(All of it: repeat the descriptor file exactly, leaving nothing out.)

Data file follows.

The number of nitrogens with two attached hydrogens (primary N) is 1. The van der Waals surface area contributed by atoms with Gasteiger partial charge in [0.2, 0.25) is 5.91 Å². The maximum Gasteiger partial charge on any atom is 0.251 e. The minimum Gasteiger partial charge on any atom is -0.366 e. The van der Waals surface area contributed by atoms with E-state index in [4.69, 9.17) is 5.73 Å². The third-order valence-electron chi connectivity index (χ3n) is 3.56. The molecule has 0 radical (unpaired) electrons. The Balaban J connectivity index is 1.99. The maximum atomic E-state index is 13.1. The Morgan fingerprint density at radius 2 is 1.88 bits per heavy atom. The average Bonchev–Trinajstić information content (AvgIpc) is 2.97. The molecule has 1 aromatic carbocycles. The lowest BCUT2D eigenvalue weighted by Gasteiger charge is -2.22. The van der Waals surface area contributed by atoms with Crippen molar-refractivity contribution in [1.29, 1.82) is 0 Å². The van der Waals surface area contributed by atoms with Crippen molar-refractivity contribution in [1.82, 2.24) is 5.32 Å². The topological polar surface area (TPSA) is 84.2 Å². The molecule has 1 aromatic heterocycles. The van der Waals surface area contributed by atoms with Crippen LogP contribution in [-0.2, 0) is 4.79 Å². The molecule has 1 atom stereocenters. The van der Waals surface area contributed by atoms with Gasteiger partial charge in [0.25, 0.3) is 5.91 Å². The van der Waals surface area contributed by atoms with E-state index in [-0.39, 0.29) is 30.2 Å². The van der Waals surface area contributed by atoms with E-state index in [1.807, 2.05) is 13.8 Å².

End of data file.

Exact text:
The number of nitrogens with two attached hydrogens (primary N) is 1. The van der Waals surface area contributed by atoms with Gasteiger partial charge in [0.2, 0.25) is 5.91 Å². The maximum Gasteiger partial charge on any atom is 0.251 e. The minimum Gasteiger partial charge on any atom is -0.366 e. The van der Waals surface area contributed by atoms with E-state index in [4.69, 9.17) is 5.73 Å². The third-order valence-electron chi connectivity index (χ3n) is 3.56. The molecule has 0 radical (unpaired) electrons. The Balaban J connectivity index is 1.99. The maximum atomic E-state index is 13.1. The Morgan fingerprint density at radius 2 is 1.88 bits per heavy atom. The average Bonchev–Trinajstić information content (AvgIpc) is 2.97. The molecule has 1 aromatic carbocycles. The lowest BCUT2D eigenvalue weighted by Gasteiger charge is -2.22. The van der Waals surface area contributed by atoms with Crippen molar-refractivity contribution in [1.29, 1.82) is 0 Å². The van der Waals surface area contributed by atoms with Crippen molar-refractivity contribution in [1.82, 2.24) is 5.32 Å². The topological polar surface area (TPSA) is 84.2 Å². The molecule has 1 aromatic heterocycles. The van der Waals surface area contributed by atoms with Crippen LogP contribution in [-0.2, 0) is 4.79 Å². The molecule has 1 atom stereocenters. The van der Waals surface area contributed by atoms with Gasteiger partial charge in [0.25, 0.3) is 5.91 Å². The van der Waals surface area contributed by atoms with E-state index in [-0.39, 0.29) is 30.2 Å². The van der Waals surface area contributed by atoms with E-state index in [1.807, 2.05) is 13.8 Å².